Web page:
Having been a bit distracted of late with the baby badger and other things, we haven’t been spending any time in the hide seeing how things have been developing.
The main view out of the hide is of the new pond
This is the second pond we have dug in the meadow. The first one we lined with soil and planted up with native British water plants and it instantly looked fantastic. But this second pond we have registered with the Freshwater Habitats Trust as part of their Million Ponds Project – ponds in this project need to have a clean, unpolluted water source, be left to colonise naturally with no plants or animals added and left to thrive without undue disturbance (…no dog swimming allowed almost certainly). As such, we are having to be patient and wait for this pond to mature in its own good time. We have done what we can by making loads of crevices and creating shallow areas for things to easily come and go, but it remains looking a bit stark and new and the water has gone green because it is not yet in balance. The Freshwater Habitats Trust say that this way there is more time to enjoy each stage of colonisation and that we should embrace that.
Today we spent an hour in the hide seeing how things were getting along and the answer is: well, not too badly really. In that time we saw 12 species of bird:
At the other end of the pond, we have a bird feeder and Peanut Cam – a trap camera set up to take pictures of the patch of grass where we put peanuts down each evening.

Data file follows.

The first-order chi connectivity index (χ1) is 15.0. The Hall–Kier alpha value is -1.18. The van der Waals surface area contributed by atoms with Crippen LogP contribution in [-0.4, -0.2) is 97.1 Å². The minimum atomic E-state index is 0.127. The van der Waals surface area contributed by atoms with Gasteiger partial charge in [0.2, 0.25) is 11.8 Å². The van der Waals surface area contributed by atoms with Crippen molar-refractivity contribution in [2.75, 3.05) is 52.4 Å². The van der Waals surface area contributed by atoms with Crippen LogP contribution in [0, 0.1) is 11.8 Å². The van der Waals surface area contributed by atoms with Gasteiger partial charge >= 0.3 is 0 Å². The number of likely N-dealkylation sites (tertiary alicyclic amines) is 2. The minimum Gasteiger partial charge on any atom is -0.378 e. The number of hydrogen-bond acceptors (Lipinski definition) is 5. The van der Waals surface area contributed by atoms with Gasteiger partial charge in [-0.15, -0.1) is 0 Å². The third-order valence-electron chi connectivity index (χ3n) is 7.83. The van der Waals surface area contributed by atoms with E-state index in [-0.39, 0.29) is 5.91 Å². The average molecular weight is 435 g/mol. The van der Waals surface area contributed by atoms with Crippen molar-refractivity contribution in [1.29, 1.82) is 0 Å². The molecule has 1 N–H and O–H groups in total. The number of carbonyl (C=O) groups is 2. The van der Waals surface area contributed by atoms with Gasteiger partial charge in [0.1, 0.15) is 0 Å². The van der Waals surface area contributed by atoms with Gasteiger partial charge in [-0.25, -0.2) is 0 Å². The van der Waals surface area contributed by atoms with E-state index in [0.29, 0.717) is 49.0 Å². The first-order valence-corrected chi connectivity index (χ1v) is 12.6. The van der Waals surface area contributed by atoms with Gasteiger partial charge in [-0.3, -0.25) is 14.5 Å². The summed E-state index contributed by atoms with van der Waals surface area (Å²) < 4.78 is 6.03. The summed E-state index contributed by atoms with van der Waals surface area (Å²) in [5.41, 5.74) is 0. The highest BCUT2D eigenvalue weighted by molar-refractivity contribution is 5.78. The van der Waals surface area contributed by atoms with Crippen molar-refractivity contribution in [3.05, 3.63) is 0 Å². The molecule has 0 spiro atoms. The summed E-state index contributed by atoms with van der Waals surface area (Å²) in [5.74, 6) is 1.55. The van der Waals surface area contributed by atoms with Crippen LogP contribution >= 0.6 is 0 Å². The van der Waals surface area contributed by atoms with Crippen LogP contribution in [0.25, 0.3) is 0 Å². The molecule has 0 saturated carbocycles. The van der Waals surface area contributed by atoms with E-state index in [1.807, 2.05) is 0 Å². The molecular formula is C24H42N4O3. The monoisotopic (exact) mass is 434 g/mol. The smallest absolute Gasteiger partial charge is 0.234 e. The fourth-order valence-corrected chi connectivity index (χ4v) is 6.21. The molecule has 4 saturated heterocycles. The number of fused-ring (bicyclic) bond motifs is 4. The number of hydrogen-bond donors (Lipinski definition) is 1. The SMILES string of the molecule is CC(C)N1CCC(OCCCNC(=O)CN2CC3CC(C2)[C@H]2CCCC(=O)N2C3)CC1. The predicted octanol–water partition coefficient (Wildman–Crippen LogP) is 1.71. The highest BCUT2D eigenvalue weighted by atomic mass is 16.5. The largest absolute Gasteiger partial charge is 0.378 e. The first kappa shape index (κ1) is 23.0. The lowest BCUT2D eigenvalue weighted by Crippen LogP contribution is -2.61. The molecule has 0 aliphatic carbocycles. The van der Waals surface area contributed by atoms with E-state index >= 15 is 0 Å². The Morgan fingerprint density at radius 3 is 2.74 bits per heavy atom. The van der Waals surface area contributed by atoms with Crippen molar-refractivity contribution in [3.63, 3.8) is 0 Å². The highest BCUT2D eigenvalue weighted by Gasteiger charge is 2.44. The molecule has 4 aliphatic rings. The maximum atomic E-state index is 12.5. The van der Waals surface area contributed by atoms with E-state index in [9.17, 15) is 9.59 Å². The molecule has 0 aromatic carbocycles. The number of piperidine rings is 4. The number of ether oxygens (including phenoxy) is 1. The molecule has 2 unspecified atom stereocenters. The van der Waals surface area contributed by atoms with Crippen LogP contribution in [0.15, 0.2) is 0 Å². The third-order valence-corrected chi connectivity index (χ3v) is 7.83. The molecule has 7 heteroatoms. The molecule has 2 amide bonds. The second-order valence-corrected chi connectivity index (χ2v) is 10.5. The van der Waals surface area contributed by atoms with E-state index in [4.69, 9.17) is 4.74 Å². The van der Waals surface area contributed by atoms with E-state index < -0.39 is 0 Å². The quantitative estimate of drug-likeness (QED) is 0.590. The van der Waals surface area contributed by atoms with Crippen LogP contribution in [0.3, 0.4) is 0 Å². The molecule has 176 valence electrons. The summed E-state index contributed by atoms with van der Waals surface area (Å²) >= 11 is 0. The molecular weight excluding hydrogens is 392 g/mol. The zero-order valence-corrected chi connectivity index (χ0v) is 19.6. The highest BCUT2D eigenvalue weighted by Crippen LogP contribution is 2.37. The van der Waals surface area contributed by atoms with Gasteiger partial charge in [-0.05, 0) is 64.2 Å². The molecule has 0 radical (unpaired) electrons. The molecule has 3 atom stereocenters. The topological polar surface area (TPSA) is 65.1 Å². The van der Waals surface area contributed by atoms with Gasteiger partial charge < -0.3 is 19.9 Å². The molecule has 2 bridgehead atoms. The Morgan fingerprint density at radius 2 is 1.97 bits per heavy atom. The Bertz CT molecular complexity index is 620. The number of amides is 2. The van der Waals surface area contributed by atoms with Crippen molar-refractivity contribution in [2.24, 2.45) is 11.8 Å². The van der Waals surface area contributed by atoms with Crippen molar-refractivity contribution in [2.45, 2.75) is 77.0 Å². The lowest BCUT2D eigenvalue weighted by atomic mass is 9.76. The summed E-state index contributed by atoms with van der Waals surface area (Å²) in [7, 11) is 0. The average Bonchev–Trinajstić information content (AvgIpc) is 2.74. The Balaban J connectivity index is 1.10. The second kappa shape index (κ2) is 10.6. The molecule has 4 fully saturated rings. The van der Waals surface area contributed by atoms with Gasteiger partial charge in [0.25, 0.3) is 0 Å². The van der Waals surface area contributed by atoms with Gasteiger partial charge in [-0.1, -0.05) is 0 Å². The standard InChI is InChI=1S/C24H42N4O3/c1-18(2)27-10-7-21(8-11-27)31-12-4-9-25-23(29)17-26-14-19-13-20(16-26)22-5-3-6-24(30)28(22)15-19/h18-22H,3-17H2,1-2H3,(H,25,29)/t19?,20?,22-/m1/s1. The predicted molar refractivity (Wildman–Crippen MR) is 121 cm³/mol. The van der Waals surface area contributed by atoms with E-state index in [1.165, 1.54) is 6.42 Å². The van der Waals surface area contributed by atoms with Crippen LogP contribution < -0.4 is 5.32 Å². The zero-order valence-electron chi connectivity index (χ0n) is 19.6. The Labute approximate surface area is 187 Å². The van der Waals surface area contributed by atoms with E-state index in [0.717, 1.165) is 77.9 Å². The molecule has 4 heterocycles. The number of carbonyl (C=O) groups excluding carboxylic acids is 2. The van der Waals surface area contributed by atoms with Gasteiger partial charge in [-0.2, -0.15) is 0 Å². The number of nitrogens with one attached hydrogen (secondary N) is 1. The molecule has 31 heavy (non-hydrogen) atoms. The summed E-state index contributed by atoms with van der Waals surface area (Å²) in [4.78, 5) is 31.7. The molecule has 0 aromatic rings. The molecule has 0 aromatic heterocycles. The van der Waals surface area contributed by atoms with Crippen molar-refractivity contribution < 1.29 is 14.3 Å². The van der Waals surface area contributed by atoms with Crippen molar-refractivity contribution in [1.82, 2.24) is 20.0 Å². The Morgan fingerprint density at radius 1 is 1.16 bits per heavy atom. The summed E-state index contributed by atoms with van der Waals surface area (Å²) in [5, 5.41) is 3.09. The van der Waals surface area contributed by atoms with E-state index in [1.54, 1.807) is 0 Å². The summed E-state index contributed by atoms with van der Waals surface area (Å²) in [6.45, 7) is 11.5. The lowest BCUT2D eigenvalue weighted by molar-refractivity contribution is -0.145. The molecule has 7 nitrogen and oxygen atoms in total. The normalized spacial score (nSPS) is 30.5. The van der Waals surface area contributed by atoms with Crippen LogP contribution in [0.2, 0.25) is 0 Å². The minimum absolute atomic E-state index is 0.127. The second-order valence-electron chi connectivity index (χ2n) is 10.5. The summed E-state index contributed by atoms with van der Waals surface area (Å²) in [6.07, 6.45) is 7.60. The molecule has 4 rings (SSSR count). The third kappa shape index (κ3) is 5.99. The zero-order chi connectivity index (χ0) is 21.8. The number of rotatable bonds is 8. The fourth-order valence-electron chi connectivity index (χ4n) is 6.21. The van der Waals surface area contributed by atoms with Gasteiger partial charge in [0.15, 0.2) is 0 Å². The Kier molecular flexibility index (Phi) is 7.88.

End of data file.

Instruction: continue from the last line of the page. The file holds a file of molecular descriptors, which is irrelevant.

Each night we get several badger visits and we are trying to work out what time they come so that we can be in the hide but currently their timing is very erratic. There are also up to three foxes who arrive and spend an awfully long time munching – the badger visits are always much more fleeting.
If there are peanuts still down when it is light, we also get photos of birds enjoying the nuts:
Inside the hide, we have been making it more comfortable. It is now fully insulated with opening windows:
And we have installed some solar power
It feels like this project is still at an early stage. The vegetation needs to grow up around the pond and also in the pond as a base upon which a whole ecosystem will balance itself – but today was a very encouraging start and it is already a very relaxing way to spend an hour quietly observing.